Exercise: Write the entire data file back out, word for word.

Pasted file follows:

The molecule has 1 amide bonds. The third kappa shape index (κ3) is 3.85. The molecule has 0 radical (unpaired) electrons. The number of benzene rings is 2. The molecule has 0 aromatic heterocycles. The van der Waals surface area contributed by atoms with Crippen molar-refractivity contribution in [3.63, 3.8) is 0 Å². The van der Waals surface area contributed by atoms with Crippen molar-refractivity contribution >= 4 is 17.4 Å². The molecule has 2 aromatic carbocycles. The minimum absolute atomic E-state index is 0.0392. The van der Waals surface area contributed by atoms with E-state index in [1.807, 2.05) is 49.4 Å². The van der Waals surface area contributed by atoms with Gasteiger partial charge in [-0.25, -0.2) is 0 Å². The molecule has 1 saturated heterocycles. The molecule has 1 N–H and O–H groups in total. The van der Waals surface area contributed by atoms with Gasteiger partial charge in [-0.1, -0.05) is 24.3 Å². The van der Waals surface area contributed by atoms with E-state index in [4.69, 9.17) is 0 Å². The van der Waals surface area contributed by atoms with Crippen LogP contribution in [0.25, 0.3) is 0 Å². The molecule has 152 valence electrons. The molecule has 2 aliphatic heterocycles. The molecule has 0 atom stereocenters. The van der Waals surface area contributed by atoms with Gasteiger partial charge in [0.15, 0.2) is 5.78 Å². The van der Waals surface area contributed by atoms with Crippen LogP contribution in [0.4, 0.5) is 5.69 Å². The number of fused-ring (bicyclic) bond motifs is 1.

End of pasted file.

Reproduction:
The molecule has 1 amide bonds. The third kappa shape index (κ3) is 3.85. The molecule has 0 radical (unpaired) electrons. The number of benzene rings is 2. The molecule has 0 aromatic heterocycles. The van der Waals surface area contributed by atoms with Crippen molar-refractivity contribution in [3.63, 3.8) is 0 Å². The van der Waals surface area contributed by atoms with Crippen molar-refractivity contribution >= 4 is 17.4 Å². The molecule has 2 aromatic carbocycles. The minimum absolute atomic E-state index is 0.0392. The van der Waals surface area contributed by atoms with E-state index in [1.807, 2.05) is 49.4 Å². The van der Waals surface area contributed by atoms with Gasteiger partial charge in [-0.25, -0.2) is 0 Å². The molecule has 1 saturated heterocycles. The molecule has 1 N–H and O–H groups in total. The van der Waals surface area contributed by atoms with Gasteiger partial charge in [-0.1, -0.05) is 24.3 Å². The van der Waals surface area contributed by atoms with E-state index in [4.69, 9.17) is 0 Å². The van der Waals surface area contributed by atoms with Crippen LogP contribution in [0.25, 0.3) is 0 Å². The molecule has 152 valence electrons. The molecule has 2 aliphatic heterocycles. The molecule has 0 atom stereocenters. The van der Waals surface area contributed by atoms with Gasteiger partial charge in [0.15, 0.2) is 5.78 Å². The van der Waals surface area contributed by atoms with Crippen LogP contribution in [0.4, 0.5) is 5.69 Å². The number of fused-ring (bicyclic) bond motifs is 1.